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In 2020, Champagne shipments totalled 245 million bottles, which is down by 18% on 2019. The health crisis has certainly taken its toll, but Champagne is taking steps to weather it.
Epernay, 26 January 2021 – 2020 was a particularly gruelling year for the Champagne industry, all over the world. Under pressure from the closure of main sales and consumer outlets and the cancellation of scores of events, the industry has had to adapt quickly amid considerable uncertainty to lessen the blow of the health and economic crisis.
Champagne has recorded a drop of 18% in the number of bottles shipped, compared with a feared loss of 30% in the first half of 2020, based on end-of-year shipments. Industry-wide revenues are expected to be around €4bn – a loss of around €1bn for the year.
Already in decline before the crisis, the French market has continued to fall (-20%). Champagne’s three leading export markets have similarly recorded sharp slumps this year: -20% in the United States, -20% in the United Kingdom and -28% in Japan. Mitigating these drops, however, is the relative strength of traditional markets in Continental Europe: Belgium (-5%), Germany (-15%) and Switzerland (-9%). The Australian market has even put in a strong upward performance with growth of 14%. Taken as a whole, export markets lost 16% of their volume*.
Meeting today, the Comité Champagne has confirmed last July’s wise decision to adjust grape harvest volumes for the year 2020 to distribute the efforts between the Growers and Houses. In light of the economic performances recorded, it was also decided to supplement the available harvest (8,000 kg/ha) by drawing 400kg per hectare from the joint trade grape reserve. Thanks to these decisions, the industry can look to 2021 with confidence.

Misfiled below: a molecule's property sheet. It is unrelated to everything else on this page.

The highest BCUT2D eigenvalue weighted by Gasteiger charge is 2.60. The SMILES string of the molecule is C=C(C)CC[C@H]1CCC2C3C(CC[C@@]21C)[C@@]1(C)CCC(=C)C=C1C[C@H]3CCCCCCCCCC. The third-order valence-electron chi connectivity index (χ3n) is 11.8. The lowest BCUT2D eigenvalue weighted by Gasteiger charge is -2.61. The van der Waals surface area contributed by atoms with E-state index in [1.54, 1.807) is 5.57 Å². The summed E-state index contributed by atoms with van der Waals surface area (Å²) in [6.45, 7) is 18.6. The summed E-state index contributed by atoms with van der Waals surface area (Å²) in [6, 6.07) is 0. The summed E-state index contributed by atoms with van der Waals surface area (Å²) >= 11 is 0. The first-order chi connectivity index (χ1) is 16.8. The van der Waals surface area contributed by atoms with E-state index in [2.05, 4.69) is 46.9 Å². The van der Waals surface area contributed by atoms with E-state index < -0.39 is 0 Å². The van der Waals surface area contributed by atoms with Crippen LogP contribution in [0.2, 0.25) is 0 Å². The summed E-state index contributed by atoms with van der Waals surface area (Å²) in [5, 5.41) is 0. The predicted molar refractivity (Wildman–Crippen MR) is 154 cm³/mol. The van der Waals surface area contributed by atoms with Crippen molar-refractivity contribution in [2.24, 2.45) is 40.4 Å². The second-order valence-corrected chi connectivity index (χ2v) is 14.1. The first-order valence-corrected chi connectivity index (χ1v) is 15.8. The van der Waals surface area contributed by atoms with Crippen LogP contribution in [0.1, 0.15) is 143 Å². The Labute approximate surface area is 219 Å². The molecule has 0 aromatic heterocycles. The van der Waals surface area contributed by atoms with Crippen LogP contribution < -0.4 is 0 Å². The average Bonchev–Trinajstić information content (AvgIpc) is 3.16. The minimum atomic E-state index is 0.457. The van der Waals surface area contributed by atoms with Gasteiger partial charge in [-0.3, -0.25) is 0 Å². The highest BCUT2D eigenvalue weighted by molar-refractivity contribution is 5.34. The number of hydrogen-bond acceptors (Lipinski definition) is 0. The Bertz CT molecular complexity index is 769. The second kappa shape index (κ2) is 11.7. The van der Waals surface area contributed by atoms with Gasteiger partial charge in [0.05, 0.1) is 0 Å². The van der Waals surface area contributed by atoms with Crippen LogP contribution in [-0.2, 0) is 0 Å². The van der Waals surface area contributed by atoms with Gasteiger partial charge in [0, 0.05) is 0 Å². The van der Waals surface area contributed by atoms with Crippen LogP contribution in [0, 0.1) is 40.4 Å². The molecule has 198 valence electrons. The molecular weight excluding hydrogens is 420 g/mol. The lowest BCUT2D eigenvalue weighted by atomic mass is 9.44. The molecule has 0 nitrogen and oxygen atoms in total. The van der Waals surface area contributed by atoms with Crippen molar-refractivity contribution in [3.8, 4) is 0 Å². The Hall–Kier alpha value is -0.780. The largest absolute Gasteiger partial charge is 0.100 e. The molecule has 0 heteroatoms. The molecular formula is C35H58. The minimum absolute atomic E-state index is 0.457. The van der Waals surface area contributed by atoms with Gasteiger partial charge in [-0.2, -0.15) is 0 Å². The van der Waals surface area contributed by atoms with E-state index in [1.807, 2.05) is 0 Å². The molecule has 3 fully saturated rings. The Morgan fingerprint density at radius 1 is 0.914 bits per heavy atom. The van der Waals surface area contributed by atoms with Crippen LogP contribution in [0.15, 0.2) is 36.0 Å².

"In these unprecedented times of crisis, the unique organisation of our sector has proven its resilience. As early as July, Champagne Growers and Houses united in making the necessary, wise decisions about yields. The adjustment that the Comité Champagne has agreed on today will allow everyone some leeway," explained Maxime Toubart, Co-President of the Comité Champagne and President of the Syndicat Général des Vignerons.
"Despite the crisis, Champagne has remained popular with consumers who have felt the need to brighten up their everyday lives with something exceptional and to choose quality products when so many other pleasures were out of reach due to the health crisis," added Jean-Marie Barillère, Co-President of the Comité Champagne and President of the Union des Maisons de Champagne. "Our designation is a guarantee of prestige and above all quality for consumers – that is its strength and enduring appeal." »
The two co-presidents also sought to highlight the industry’s efforts in terms of promotion on the one hand and of decisively upholding Champagne’s environmental transition goals on the other**.
* The shipment statistics per country are initial trends, estimated on the basis of 80% of volumes shipped.
** The Champagne industry has adopted its own certification, "Viticulture Durable en Champagne", and set ambitious goals with zero-herbicide by 2025 and 100% environmental certification by 2030 (HVE ambition or higher). The environmental transition is a long-term priority and has already been a central concern for the industry for more than two decades. As such, over and above these collective initiatives, we commend any efforts at the individual level towards greater sustainability.